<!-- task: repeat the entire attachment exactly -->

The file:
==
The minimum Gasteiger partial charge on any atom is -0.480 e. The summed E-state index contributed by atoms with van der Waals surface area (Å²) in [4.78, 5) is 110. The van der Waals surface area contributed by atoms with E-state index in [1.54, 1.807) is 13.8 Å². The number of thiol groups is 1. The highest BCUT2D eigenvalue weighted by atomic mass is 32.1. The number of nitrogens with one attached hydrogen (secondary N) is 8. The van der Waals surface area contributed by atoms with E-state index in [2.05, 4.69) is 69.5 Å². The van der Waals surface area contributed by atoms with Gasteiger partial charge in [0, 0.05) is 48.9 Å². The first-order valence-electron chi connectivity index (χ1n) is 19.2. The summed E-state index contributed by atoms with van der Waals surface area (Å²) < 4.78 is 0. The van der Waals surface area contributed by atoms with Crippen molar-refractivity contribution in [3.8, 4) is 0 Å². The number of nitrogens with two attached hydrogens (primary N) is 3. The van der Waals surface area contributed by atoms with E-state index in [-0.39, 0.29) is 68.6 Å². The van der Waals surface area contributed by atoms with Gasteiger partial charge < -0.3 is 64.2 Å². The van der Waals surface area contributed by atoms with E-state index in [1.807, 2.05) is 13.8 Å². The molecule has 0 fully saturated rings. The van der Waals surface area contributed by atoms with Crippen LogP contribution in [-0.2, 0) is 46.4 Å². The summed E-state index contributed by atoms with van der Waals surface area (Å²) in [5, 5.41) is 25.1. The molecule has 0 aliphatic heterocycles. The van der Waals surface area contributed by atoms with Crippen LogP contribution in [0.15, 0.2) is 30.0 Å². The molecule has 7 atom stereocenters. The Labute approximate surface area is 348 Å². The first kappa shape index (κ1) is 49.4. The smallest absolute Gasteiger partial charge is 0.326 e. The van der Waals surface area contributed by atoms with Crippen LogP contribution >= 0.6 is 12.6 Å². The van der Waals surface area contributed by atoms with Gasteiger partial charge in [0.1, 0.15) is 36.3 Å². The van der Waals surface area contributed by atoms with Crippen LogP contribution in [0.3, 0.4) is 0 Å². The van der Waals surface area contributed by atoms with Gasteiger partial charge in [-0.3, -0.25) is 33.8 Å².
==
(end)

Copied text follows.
The minimum Gasteiger partial charge on any atom is -0.480 e. The summed E-state index contributed by atoms with van der Waals surface area (Å²) in [4.78, 5) is 110. The van der Waals surface area contributed by atoms with E-state index in [1.54, 1.807) is 13.8 Å². The number of thiol groups is 1. The highest BCUT2D eigenvalue weighted by atomic mass is 32.1. The number of nitrogens with one attached hydrogen (secondary N) is 8. The van der Waals surface area contributed by atoms with E-state index in [2.05, 4.69) is 69.5 Å². The van der Waals surface area contributed by atoms with Gasteiger partial charge in [0, 0.05) is 48.9 Å². The first-order valence-electron chi connectivity index (χ1n) is 19.2. The summed E-state index contributed by atoms with van der Waals surface area (Å²) < 4.78 is 0. The van der Waals surface area contributed by atoms with Crippen molar-refractivity contribution in [3.8, 4) is 0 Å². The number of nitrogens with two attached hydrogens (primary N) is 3. The van der Waals surface area contributed by atoms with E-state index in [-0.39, 0.29) is 68.6 Å². The van der Waals surface area contributed by atoms with Gasteiger partial charge < -0.3 is 64.2 Å². The van der Waals surface area contributed by atoms with E-state index in [1.807, 2.05) is 13.8 Å². The molecule has 0 fully saturated rings. The van der Waals surface area contributed by atoms with Crippen LogP contribution in [-0.2, 0) is 46.4 Å². The summed E-state index contributed by atoms with van der Waals surface area (Å²) in [5, 5.41) is 25.1. The molecule has 0 aliphatic heterocycles. The van der Waals surface area contributed by atoms with Crippen LogP contribution in [0.15, 0.2) is 30.0 Å². The molecule has 7 atom stereocenters. The Labute approximate surface area is 348 Å². The first kappa shape index (κ1) is 49.4. The smallest absolute Gasteiger partial charge is 0.326 e. The van der Waals surface area contributed by atoms with Crippen LogP contribution >= 0.6 is 12.6 Å². The van der Waals surface area contributed by atoms with Gasteiger partial charge in [0.1, 0.15) is 36.3 Å². The van der Waals surface area contributed by atoms with Crippen LogP contribution in [0.3, 0.4) is 0 Å². The van der Waals surface area contributed by atoms with Gasteiger partial charge in [-0.3, -0.25) is 33.8 Å².